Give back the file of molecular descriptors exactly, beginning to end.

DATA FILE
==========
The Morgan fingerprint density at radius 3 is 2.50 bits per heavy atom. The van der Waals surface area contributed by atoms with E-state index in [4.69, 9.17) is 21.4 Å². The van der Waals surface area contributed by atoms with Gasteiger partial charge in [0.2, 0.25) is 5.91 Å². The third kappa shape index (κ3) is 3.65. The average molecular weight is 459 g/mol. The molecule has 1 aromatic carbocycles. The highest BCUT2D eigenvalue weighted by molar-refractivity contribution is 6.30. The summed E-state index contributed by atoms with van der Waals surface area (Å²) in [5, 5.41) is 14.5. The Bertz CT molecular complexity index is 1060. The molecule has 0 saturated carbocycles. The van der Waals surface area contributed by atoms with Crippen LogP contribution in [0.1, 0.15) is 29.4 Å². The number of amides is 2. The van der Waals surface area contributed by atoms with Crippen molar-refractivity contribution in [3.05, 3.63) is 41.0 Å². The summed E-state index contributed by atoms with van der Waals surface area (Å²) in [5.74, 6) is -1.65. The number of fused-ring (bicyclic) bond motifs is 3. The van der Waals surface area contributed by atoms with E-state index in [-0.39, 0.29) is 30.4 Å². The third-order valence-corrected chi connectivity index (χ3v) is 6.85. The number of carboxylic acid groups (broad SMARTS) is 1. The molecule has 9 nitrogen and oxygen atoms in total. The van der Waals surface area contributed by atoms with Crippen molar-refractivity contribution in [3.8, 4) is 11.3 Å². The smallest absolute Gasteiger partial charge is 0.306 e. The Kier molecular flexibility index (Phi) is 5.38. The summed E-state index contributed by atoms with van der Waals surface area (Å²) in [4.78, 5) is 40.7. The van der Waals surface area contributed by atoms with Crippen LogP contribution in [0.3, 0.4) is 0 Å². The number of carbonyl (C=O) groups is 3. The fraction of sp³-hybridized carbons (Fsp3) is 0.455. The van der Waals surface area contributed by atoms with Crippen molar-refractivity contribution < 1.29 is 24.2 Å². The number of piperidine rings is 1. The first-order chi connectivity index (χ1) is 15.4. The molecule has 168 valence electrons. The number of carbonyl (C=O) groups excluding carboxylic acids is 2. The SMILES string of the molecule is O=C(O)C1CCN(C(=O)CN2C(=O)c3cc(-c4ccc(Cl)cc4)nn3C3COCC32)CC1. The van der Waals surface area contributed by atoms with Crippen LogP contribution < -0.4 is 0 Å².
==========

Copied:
The Morgan fingerprint density at radius 3 is 2.50 bits per heavy atom. The van der Waals surface area contributed by atoms with E-state index in [4.69, 9.17) is 21.4 Å². The van der Waals surface area contributed by atoms with Gasteiger partial charge in [0.2, 0.25) is 5.91 Å². The third kappa shape index (κ3) is 3.65. The average molecular weight is 459 g/mol. The molecule has 1 aromatic carbocycles. The highest BCUT2D eigenvalue weighted by molar-refractivity contribution is 6.30. The summed E-state index contributed by atoms with van der Waals surface area (Å²) in [5, 5.41) is 14.5. The Bertz CT molecular complexity index is 1060. The molecule has 0 saturated carbocycles. The van der Waals surface area contributed by atoms with Crippen LogP contribution in [0.1, 0.15) is 29.4 Å². The number of amides is 2. The van der Waals surface area contributed by atoms with Crippen molar-refractivity contribution in [3.05, 3.63) is 41.0 Å². The summed E-state index contributed by atoms with van der Waals surface area (Å²) in [5.74, 6) is -1.65. The number of fused-ring (bicyclic) bond motifs is 3. The van der Waals surface area contributed by atoms with E-state index in [-0.39, 0.29) is 30.4 Å². The third-order valence-corrected chi connectivity index (χ3v) is 6.85. The number of carboxylic acid groups (broad SMARTS) is 1. The molecule has 9 nitrogen and oxygen atoms in total. The van der Waals surface area contributed by atoms with Crippen molar-refractivity contribution in [3.8, 4) is 11.3 Å². The smallest absolute Gasteiger partial charge is 0.306 e. The Kier molecular flexibility index (Phi) is 5.38. The summed E-state index contributed by atoms with van der Waals surface area (Å²) in [4.78, 5) is 40.7. The van der Waals surface area contributed by atoms with Crippen LogP contribution in [0.3, 0.4) is 0 Å². The number of carbonyl (C=O) groups is 3. The fraction of sp³-hybridized carbons (Fsp3) is 0.455. The van der Waals surface area contributed by atoms with Crippen molar-refractivity contribution < 1.29 is 24.2 Å². The number of piperidine rings is 1. The first-order chi connectivity index (χ1) is 15.4. The molecule has 168 valence electrons. The number of carbonyl (C=O) groups excluding carboxylic acids is 2. The SMILES string of the molecule is O=C(O)C1CCN(C(=O)CN2C(=O)c3cc(-c4ccc(Cl)cc4)nn3C3COCC32)CC1. The van der Waals surface area contributed by atoms with Crippen LogP contribution < -0.4 is 0 Å².